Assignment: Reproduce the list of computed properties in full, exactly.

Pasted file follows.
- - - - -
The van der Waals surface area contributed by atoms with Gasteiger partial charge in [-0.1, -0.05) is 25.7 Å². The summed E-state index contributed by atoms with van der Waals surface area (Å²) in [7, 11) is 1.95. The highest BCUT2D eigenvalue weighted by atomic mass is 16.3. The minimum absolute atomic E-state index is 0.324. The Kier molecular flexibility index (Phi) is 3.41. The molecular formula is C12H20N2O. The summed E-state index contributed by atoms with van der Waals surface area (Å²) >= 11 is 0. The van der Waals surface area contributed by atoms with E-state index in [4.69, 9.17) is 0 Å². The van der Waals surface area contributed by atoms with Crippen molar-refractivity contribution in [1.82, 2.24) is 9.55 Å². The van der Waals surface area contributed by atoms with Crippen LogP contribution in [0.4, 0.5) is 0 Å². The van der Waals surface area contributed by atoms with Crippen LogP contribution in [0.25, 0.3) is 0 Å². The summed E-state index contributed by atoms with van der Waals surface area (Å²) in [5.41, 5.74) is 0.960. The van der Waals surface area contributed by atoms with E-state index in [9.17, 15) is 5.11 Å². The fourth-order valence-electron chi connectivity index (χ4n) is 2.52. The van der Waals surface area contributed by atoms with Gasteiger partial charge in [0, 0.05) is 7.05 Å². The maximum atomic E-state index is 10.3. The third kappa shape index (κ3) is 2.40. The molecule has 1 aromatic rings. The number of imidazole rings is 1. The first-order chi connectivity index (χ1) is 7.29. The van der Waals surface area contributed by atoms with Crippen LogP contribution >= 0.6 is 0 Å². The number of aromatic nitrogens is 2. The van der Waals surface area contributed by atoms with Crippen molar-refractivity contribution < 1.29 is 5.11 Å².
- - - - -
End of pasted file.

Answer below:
The van der Waals surface area contributed by atoms with Gasteiger partial charge in [-0.1, -0.05) is 25.7 Å². The summed E-state index contributed by atoms with van der Waals surface area (Å²) in [7, 11) is 1.95. The highest BCUT2D eigenvalue weighted by atomic mass is 16.3. The minimum absolute atomic E-state index is 0.324. The Kier molecular flexibility index (Phi) is 3.41. The molecular formula is C12H20N2O. The summed E-state index contributed by atoms with van der Waals surface area (Å²) >= 11 is 0. The van der Waals surface area contributed by atoms with E-state index in [4.69, 9.17) is 0 Å². The van der Waals surface area contributed by atoms with Crippen molar-refractivity contribution in [1.82, 2.24) is 9.55 Å². The van der Waals surface area contributed by atoms with Crippen LogP contribution in [0.4, 0.5) is 0 Å². The van der Waals surface area contributed by atoms with Crippen LogP contribution in [0.25, 0.3) is 0 Å². The summed E-state index contributed by atoms with van der Waals surface area (Å²) in [5.41, 5.74) is 0.960. The van der Waals surface area contributed by atoms with E-state index in [9.17, 15) is 5.11 Å². The fourth-order valence-electron chi connectivity index (χ4n) is 2.52. The van der Waals surface area contributed by atoms with Gasteiger partial charge in [0, 0.05) is 7.05 Å². The maximum atomic E-state index is 10.3. The third kappa shape index (κ3) is 2.40. The molecule has 1 aromatic rings. The number of imidazole rings is 1. The first-order chi connectivity index (χ1) is 7.29. The van der Waals surface area contributed by atoms with Crippen LogP contribution >= 0.6 is 0 Å². The number of aromatic nitrogens is 2. The van der Waals surface area contributed by atoms with Crippen molar-refractivity contribution < 1.29 is 5.11 Å².